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Old January 30th, 2007, 19:12   #1
gcarper
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Old January 31st, 2007, 03:46   #2
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Unhappy Richer Mixture??

OK, Its promising that VW is planning on offering a 2008 diesel in the US. On the other hand, how much is this "hotter" exhaust cycle to burn off the NOx and particulates in the trap going to cost in fuel economy? At one point it was postulated that it would cost half of the fuel saved by going diesel to burn off the trap - that is enough to kill off the economic and greenhouse gas advantage of the diesel. Worse, this cycle is "imperceptible to the driver" so how do you know if it cycles too much, using even MORE fuel. I think I'm glad I got a 2006.
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Old January 31st, 2007, 04:31   #3
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Im glad that its going to have some more power. I chose to wait it out until the 2008 model. One thing that the article fails to mention is fuel economy, when are we going to get some estimates on this thing?
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Old January 31st, 2007, 04:41   #4
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They don't say what engine exactly it is, but by the sounds of it being more HP and less TQ than the B5's 2.0L TDI, I wonder if it is the multivalve version?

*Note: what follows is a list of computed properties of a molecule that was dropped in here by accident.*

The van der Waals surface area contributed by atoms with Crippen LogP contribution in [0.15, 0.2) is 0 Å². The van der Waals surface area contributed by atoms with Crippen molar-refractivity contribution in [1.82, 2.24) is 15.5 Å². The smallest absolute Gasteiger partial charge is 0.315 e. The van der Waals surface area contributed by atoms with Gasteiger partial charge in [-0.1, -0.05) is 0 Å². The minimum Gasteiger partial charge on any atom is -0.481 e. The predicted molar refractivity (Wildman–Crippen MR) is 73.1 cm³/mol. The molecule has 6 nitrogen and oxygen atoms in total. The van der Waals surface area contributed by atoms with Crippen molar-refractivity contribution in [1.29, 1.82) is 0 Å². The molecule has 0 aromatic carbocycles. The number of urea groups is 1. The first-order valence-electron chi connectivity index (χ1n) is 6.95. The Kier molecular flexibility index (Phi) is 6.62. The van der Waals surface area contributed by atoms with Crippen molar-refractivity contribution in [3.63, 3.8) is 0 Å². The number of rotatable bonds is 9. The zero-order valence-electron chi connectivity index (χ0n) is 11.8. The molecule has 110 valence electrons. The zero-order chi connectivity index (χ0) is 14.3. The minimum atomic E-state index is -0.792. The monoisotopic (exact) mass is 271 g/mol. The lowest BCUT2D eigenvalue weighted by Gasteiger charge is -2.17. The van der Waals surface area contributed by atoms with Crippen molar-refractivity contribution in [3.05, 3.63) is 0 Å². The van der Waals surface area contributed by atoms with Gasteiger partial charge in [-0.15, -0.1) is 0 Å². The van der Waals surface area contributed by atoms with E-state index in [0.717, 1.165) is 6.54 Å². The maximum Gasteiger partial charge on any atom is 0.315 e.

I think the PD's actually run a periodic richer mixture for the same reason, as well as MB's current CDIs, but I am not sure. TDImeister could clarify that I'm sure...
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Old January 31st, 2007, 05:11   #5
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Quote:
Originally Posted by TDIDerek
Im glad that its going to have some more power. I chose to wait it out until the 2008 model. One thing that the article fails to mention is fuel economy, when are we going to get some estimates on this thing?
I think when someone on here saw the car in Michigan last year the VW reps were saying 60mpg highway and 45mpg city. Sounds absurd considering what the outgoing model gets, but we don't know what all else was done to this engine to make it 50 state legal.

I don't have any new info on rated mpg though.

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Old January 31st, 2007, 05:40   #6
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0-60 in eight seconds, just wait until it gets a chip or box, low sevens perhaps ??


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Old January 31st, 2007, 06:03   #7
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60 hwy/45 city sounds pretty close to possible, IF the gallons are imperial. Our 2004 Jetta PD would get pretty close to that. Maybe a bit less (40 mpg) city)
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Old January 31st, 2007, 06:19   #8